7 Things Your Clients Are Wasting Money On
Over time, however, even the most budget-conscious consumers may find themselves spending more than they need to on certain expenses.
Here's a look at seven common money traps -- and tips on how to cut those costs.
1. Bank fees
Whether you're paying fees for withdrawing money from an out-of-network ATM or paying monthly service fees for simply having a checking account, small fees can add up to a significant amount of wasted money over time. The average monthly fee for non-interest checking accounts (excluding free checking accounts) last year was just over $5, according to a Bankrate survey, while the fee for interest-bearing checking accounts was more than $16 for those who didn't meet the requirements to waive the fee.
Cut the waste: Change banks. Nearly half of checking accounts don't have monthly maintenance fees at all, according to Bankrate. The cost of monthly fees, if you're unable to avoid them with your current bank, likely outweighs any interest you're getting paid on that account.
2. Sale items you don't need
There's no denying the thrill you get when you purchase an item for less than its typical price. But spending money on something you don't need just because it's on sale can quickly lead to overspending.
Cut the waste: The next time you're tempted to purchase something on sale, wait 24 hours before making the purchase. Often the initial excitement of getting a deal will wear off, and you'll be able to walk away from the transaction.
3. Subscriptions you don't use
A Chase study last year found more than 70% of consumers wasted more than $50 per month on recurring payments for things they didn't need or want. One culprit for this, said Julie Ramhold, a consumer analyst with DealNews, is that people often sign up for free trials and then fail to cancel when the trial period expires.
"These things get put on autopay, and then people don't even realize that they're paying for something that they don't even use," Ramhold adds. "That's an easy way to chuck money out the window."
Cut the waste: Even if you have your credit cards set for autopayment (which is a smart way to avoid late payment fees), carefully look over your statement each month and cancel any charges for items or services you don't use.
4. Food waste
Up to 40% of food in the United States is never eaten, according to the Natural Resources Defense Council. While the amount of food your family is throwing out may be lower, we're all guilty of having to toss salad greens that wilted or leftovers brought home after a dinner out.
Cut the cost: Look through your refrigerator before you head out to the supermarket. Then plan your meals (and your shopping list) around the items you already have. That way you'll not only be sure to use those items before they go bad, but also less likely to purchase new groceries that go to waste.
5. Extended warranties
While extended warranties on your car, appliances, or other electronic devices may offset the cost of future repairs, they're not always a great deal for consumers, according to Ramhold. Sometimes the cost of the plan will exceed the cost of any potential repairs, or it doesn't cover the issue that you have, Ramhold said. Plus, many credit cards include extended warranty coverage for some purchases, so you may be paying for coverage you already have.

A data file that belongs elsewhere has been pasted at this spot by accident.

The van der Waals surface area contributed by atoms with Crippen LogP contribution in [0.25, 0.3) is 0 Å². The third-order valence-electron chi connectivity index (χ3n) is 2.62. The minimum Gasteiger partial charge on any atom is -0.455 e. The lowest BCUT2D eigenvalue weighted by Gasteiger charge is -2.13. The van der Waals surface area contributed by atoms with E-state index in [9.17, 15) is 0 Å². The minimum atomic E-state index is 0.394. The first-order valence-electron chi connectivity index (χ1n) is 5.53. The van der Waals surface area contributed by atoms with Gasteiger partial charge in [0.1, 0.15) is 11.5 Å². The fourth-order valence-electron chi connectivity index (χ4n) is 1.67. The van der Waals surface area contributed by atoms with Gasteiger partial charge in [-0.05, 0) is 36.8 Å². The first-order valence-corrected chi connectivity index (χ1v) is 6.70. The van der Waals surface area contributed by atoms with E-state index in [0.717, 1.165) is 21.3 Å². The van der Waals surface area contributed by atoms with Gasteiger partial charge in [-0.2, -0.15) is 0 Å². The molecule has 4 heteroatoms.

Cut the waste: Rather than paying for an extended warranty, consider directing your extra cash toward an emergency account that you can use to cover the cost of repairs, should they arise. If you already have a fully funded emergency account, you may be able to skip this expense entirely.
6. Overpaying for insurance
Like most other services, the cost of home and auto insurance typically goes up over time, but if you've been with the same provider for several years, you may want to shop around to see if you can find a better price.
"New customers get new-customer deals," said consumer savings expert Andrea Woroch. "You may be able to find a policy that offers the same or better coverage for less."
Cut the waste: Check online sites like Zebra.com or Policy Genius to get insurance quotes. If you're happy with your current coverage and provider, you may be able to use those quotes as ammo in negotiations for a better rate.
Other ways to slash your bill: Bundle home and auto insurance with the same provider or increase your deductible. By doing those two things, Woroch said she was recently able to cut her insurance bill by $1,100 per year.
7. Credit card interest
High-interest debt and fees on credit cards cost American households an average $1,000 per year, according to the Consumer Financial Protection Bureau. While credit cards can be a useful tool, they become an expensive burden that can drag down your finances when you carry a balance.
Cut the waste: If you are carrying debt, focus on paying down your existing balance and put your cards on ice for now.
"If you're having a problem with credit card debt, it's probably a good time to put the card away and use the cash method instead, or use a debit card," Ramhold advised.
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